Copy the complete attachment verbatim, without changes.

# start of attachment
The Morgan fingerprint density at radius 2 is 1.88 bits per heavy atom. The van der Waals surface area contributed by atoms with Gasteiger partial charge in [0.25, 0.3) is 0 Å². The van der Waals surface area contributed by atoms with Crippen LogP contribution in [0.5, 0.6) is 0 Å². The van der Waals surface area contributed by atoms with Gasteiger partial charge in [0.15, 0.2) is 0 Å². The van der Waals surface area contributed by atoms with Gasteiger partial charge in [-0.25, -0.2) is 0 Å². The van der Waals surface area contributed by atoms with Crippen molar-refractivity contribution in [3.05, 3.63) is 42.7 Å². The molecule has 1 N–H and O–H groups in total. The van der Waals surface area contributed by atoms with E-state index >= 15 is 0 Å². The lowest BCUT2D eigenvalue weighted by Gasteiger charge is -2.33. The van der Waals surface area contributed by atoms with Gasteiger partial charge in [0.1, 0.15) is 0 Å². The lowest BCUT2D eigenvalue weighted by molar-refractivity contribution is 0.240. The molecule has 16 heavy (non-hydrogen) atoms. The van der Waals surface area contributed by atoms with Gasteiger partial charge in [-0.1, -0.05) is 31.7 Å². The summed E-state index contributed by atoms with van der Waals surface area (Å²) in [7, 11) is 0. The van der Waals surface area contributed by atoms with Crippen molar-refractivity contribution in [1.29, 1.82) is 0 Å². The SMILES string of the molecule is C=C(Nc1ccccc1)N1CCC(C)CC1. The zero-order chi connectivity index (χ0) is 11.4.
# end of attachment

The Morgan fingerprint density at radius 2 is 1.88 bits per heavy atom. The van der Waals surface area contributed by atoms with Gasteiger partial charge in [0.25, 0.3) is 0 Å². The van der Waals surface area contributed by atoms with Crippen LogP contribution in [0.5, 0.6) is 0 Å². The van der Waals surface area contributed by atoms with Gasteiger partial charge in [0.15, 0.2) is 0 Å². The van der Waals surface area contributed by atoms with Gasteiger partial charge in [-0.25, -0.2) is 0 Å². The van der Waals surface area contributed by atoms with Crippen molar-refractivity contribution in [3.05, 3.63) is 42.7 Å². The molecule has 1 N–H and O–H groups in total. The van der Waals surface area contributed by atoms with E-state index >= 15 is 0 Å². The lowest BCUT2D eigenvalue weighted by Gasteiger charge is -2.33. The van der Waals surface area contributed by atoms with Gasteiger partial charge in [0.1, 0.15) is 0 Å². The lowest BCUT2D eigenvalue weighted by molar-refractivity contribution is 0.240. The molecule has 16 heavy (non-hydrogen) atoms. The van der Waals surface area contributed by atoms with Gasteiger partial charge in [-0.1, -0.05) is 31.7 Å². The summed E-state index contributed by atoms with van der Waals surface area (Å²) in [7, 11) is 0. The van der Waals surface area contributed by atoms with Crippen molar-refractivity contribution in [1.29, 1.82) is 0 Å². The SMILES string of the molecule is C=C(Nc1ccccc1)N1CCC(C)CC1. The zero-order chi connectivity index (χ0) is 11.4.